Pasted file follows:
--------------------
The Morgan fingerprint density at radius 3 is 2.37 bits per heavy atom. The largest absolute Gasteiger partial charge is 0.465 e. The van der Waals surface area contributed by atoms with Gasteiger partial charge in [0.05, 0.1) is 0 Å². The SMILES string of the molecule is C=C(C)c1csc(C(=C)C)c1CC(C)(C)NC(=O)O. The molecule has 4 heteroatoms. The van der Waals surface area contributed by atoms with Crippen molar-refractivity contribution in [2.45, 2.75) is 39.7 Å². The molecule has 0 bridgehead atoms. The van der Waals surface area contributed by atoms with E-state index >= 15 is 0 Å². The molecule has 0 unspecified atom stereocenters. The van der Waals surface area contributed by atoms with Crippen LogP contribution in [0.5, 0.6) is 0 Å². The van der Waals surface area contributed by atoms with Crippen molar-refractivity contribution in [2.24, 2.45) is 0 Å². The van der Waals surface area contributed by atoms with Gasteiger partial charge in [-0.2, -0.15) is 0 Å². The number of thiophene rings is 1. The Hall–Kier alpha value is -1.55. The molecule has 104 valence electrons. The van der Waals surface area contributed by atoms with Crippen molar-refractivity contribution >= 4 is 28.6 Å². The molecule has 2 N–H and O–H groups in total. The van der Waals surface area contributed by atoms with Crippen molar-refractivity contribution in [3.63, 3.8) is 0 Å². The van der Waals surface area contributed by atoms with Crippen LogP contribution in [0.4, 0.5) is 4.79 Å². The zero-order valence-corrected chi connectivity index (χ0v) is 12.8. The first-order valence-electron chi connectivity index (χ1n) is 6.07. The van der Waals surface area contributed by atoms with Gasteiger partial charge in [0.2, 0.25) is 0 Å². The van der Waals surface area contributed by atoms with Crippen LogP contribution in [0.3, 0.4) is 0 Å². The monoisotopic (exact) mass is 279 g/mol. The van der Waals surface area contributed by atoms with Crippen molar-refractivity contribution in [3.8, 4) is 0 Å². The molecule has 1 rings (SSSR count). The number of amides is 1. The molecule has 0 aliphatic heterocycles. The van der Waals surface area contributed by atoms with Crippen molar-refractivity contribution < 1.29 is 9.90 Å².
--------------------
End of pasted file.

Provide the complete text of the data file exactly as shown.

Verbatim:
The Morgan fingerprint density at radius 3 is 2.37 bits per heavy atom. The largest absolute Gasteiger partial charge is 0.465 e. The van der Waals surface area contributed by atoms with Gasteiger partial charge in [0.05, 0.1) is 0 Å². The SMILES string of the molecule is C=C(C)c1csc(C(=C)C)c1CC(C)(C)NC(=O)O. The molecule has 4 heteroatoms. The van der Waals surface area contributed by atoms with Crippen molar-refractivity contribution in [2.45, 2.75) is 39.7 Å². The molecule has 0 bridgehead atoms. The van der Waals surface area contributed by atoms with E-state index >= 15 is 0 Å². The molecule has 0 unspecified atom stereocenters. The van der Waals surface area contributed by atoms with Crippen LogP contribution in [0.5, 0.6) is 0 Å². The van der Waals surface area contributed by atoms with Crippen molar-refractivity contribution in [2.24, 2.45) is 0 Å². The van der Waals surface area contributed by atoms with Gasteiger partial charge in [-0.2, -0.15) is 0 Å². The number of thiophene rings is 1. The Hall–Kier alpha value is -1.55. The molecule has 104 valence electrons. The van der Waals surface area contributed by atoms with Crippen molar-refractivity contribution >= 4 is 28.6 Å². The molecule has 2 N–H and O–H groups in total. The van der Waals surface area contributed by atoms with Crippen molar-refractivity contribution in [3.63, 3.8) is 0 Å². The van der Waals surface area contributed by atoms with Crippen LogP contribution in [0.4, 0.5) is 4.79 Å². The zero-order valence-corrected chi connectivity index (χ0v) is 12.8. The first-order valence-electron chi connectivity index (χ1n) is 6.07. The van der Waals surface area contributed by atoms with Gasteiger partial charge in [0.2, 0.25) is 0 Å². The van der Waals surface area contributed by atoms with Crippen LogP contribution in [0.3, 0.4) is 0 Å². The monoisotopic (exact) mass is 279 g/mol. The van der Waals surface area contributed by atoms with Crippen molar-refractivity contribution in [3.8, 4) is 0 Å². The molecule has 1 rings (SSSR count). The number of amides is 1. The molecule has 0 aliphatic heterocycles. The van der Waals surface area contributed by atoms with Crippen molar-refractivity contribution < 1.29 is 9.90 Å².